14 October 2022

Songbirds are attracted to water — to streams, puddles, marshes, ponds — especially on migration.

Watch a soothing video of birds enjoying the water in Richard Hall’s backyard in Athens, Georgia.

Want to set up your own water feature? Here are three resources.

(photo from Wikimedia Commons, embedded tweet by @richhallecology)

Very Special Fall Hummingbirds

Rufous hummingbird in winter in Michigan, 27 Dec 2011 (photo from Wikimedia Commons)

12 October 2022

Eastern North America has only one hummingbird, the ruby-throated hummingbird (Archilochus colubris), but in late fall after the ruby-throats have left for the tropics a few western hummingbirds come east.

Rufous hummingbirds (Selasphorus rufus) breed in the Pacific Northwest to Alaska and spend the winter along the Gulf Coast and in Mexico. Their range map says they don’t occur in the eastern U.S., not even on migration.

Rufous hummingbird range map from Wikimedia Commons (orange=breeding, lavender=winter range) Yellow lines added by Kate St. John

However, beginning in late October, a few show up in Pennsylvania. Some even reach the Atlantic Coast. An eBird map of rufous hummingbird reports from October to February, 2019-2022, shows them dotted across the eastern U.S.

Rufous hummingbird eBird reports, Oct-Feb 2019-2022 (screenshot from eBird Species Map)

So don’t take down your hummingbird feeders yet. Watch for a very special rare hummingbird — so rare that ornithologists will want to band it(*).

See a closeup of a banded rufous hummingbird, learn about their habits, and find out about the even rarer Allen’s hummingbird at:

(*) Information on who to call in Pittsburgh if you get a rufous hummingbird at your feeder is in the article above.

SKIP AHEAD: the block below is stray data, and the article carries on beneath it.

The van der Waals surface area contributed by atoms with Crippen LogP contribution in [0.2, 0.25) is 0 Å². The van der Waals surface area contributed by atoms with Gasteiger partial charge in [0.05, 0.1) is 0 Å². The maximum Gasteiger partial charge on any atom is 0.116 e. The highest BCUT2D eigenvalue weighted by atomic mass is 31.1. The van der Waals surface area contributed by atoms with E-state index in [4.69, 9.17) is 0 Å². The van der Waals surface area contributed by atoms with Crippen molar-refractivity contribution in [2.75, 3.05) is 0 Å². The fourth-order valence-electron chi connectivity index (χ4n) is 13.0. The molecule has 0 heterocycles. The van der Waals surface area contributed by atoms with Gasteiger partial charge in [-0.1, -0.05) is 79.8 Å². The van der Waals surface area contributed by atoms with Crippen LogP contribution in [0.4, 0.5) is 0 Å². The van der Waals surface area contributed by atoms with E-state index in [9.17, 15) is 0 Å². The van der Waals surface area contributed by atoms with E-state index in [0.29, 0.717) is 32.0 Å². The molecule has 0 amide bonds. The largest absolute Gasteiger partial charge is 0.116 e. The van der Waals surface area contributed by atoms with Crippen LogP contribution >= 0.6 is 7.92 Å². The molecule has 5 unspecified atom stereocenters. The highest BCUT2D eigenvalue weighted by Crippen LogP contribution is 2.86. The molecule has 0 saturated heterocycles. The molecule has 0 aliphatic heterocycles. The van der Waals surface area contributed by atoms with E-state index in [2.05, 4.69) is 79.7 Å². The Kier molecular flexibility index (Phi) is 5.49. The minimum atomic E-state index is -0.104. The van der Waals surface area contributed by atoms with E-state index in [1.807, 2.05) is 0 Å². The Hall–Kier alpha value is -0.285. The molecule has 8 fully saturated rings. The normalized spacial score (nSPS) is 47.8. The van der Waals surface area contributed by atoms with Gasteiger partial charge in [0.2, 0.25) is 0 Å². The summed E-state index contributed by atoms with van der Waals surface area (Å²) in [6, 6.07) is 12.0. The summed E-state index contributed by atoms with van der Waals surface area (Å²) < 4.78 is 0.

(photo and range map from Wikimedia Commons; screenshot map of eBird reports; click on the captions to see the originals)

Ruby Kings

Ruby-crowned kinglet (photo by ChristopherT)

11 October 2022

As the September wave of migrating warblers disappears to our south the next wave of birds has arrived from the north, among them ruby-crowned kinglets (Corthylio calendula). These tiny dynamos resemble the plainest warblers and vireos but are so unique that it’s worth taking a closer look at them.

For starters, though ruby-crowns are called kinglets they are no longer in the same genus as golden-crowned kinglets (Regulus satrapa). In 2021, thanks to DNA and some very unique traits, the AOS placed them in a genus all their own: Corthylio.

Smaller than any warbler, ruby-crowned kinglets are olive-green with somewhat whitish bellies. Their most reliable trait is their constant wing-flicking, punctuated by rapid darting to and fro. They also have:

  • Two white wingbars,
  • Big white eyerings broken above and below,
  • A tiny beak
  • No neck
  • A proportionally larger head compared to the look of a warbler
  • Thin black legs with golden feet
  • A dry call note and a rousing song
  • Males have red or orange feathers hidden atop their heads which they raise when agitated.